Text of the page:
Mike Savoy: Grad champions sports in his community
Born and raised in Hamilton, Mike Savoy ‘05 had a natural inclination to attend Mohawk College for his post-secondary studies. Growing up in different recreation centers across the city, his passion for sports and recreation was something he wanted to turn into a career.
“I chose the Recreation and Leisure Services program because I wanted to work within the community. I felt I had a natural skillset for leading and encouraging communities to be involved in recreation, understanding the positive benefits of participating in activities,” he says.
In his senior year of the program, Mike completed a 2-semester placement with the City of Hamilton. Working with local seniors’ clubs and administrating the events they held widened his view of how recreation affects all walks of life; not just younger folks.
“This gave me a much broader understanding of the needs in recreation as previously, I had only had experience with children and youth,” he says. “It definitely gave me the tools which led to gainful employment.”
Today, Mike works as a sports specialist in the Recreation division with the City of Hamilton. Since graduation, his career experience has expanded greatly. From maintaining a role as recreation coordinator for several years to his present job, the skills and tools that Mike wields have made a strong impact on Hamilton’s recreation centers, and himself.
Mike says, “My previous role was mainly programming and it was great. I eventually looked for a new challenge. Working with different community groups is a strength of mine, so my current role is a good fit for me. I also get to collaborate with folks who provide services that fall within my scope of various sports knowledge, which is helpful.”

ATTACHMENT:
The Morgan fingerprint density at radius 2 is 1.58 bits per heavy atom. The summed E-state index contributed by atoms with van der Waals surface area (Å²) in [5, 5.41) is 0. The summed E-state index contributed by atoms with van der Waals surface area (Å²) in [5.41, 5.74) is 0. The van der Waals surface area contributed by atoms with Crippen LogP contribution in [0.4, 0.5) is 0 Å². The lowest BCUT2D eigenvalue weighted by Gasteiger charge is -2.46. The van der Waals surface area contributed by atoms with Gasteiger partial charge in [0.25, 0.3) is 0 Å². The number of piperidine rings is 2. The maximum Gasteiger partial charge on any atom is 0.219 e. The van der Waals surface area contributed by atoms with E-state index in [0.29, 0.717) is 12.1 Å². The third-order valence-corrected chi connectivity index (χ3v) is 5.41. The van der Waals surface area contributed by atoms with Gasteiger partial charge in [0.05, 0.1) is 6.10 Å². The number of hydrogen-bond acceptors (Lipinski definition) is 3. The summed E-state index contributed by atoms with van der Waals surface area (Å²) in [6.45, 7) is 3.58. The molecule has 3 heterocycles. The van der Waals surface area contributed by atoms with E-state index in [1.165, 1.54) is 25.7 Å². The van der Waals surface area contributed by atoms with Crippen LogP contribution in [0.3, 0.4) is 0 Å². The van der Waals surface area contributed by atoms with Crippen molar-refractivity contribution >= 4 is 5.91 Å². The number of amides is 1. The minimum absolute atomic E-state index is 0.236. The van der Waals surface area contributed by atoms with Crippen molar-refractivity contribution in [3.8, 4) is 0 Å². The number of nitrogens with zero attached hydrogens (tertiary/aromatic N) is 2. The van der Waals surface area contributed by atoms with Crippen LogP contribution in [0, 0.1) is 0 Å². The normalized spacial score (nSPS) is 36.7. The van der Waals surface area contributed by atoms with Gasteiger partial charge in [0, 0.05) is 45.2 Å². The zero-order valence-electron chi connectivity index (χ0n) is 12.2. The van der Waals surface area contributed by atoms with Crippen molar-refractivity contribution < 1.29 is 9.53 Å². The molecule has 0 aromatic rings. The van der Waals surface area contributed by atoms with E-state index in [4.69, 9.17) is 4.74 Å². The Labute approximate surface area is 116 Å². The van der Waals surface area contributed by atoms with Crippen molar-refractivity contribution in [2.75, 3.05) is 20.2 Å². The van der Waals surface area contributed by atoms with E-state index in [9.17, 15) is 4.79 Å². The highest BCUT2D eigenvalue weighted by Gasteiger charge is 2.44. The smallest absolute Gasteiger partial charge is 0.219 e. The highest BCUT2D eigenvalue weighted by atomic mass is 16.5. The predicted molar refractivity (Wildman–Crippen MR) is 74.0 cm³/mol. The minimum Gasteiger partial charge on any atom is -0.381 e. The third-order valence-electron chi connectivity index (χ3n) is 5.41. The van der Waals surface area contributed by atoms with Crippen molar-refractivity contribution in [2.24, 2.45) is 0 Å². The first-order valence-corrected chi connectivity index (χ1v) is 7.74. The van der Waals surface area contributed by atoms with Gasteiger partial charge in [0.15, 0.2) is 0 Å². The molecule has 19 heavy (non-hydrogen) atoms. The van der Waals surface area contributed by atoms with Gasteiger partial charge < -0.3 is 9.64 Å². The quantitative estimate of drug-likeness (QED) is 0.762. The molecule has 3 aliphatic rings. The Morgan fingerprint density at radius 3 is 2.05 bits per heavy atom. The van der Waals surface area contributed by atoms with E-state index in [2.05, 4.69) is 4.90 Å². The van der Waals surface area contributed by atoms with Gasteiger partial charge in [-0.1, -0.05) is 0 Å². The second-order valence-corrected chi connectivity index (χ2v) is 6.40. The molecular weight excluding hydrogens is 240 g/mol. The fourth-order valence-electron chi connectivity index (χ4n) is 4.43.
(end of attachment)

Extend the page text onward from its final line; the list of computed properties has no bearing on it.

One of the reasons that Mike excels in his role is due to his own experiences with recreation as a child. From playing in parks to competing in sports across local recreation centers, Mike draws from his inner child and his educational foundation with Mohawk to positively impact recreational programming for this generation of kids.
"I attribute my childhood play to my work, being cognizant of what I had available to me and recreating that for young folks today,” he says. “Mohawk taught me to be inclusive of what the community needs, to find ways to connect to them in a meaningful way.”
Recreation is integral in development of future generations and the field is ever evolving. For those looking to make a difference in this field, Mike has some sage advice.
“I suggest volunteering at local recreation centers or other not-for-profit organizations to gain a further understanding of recreation. There are many different types of recreation services, where different experiences will help give you knowledge but also help you focus on what field you would want to work in,” he says.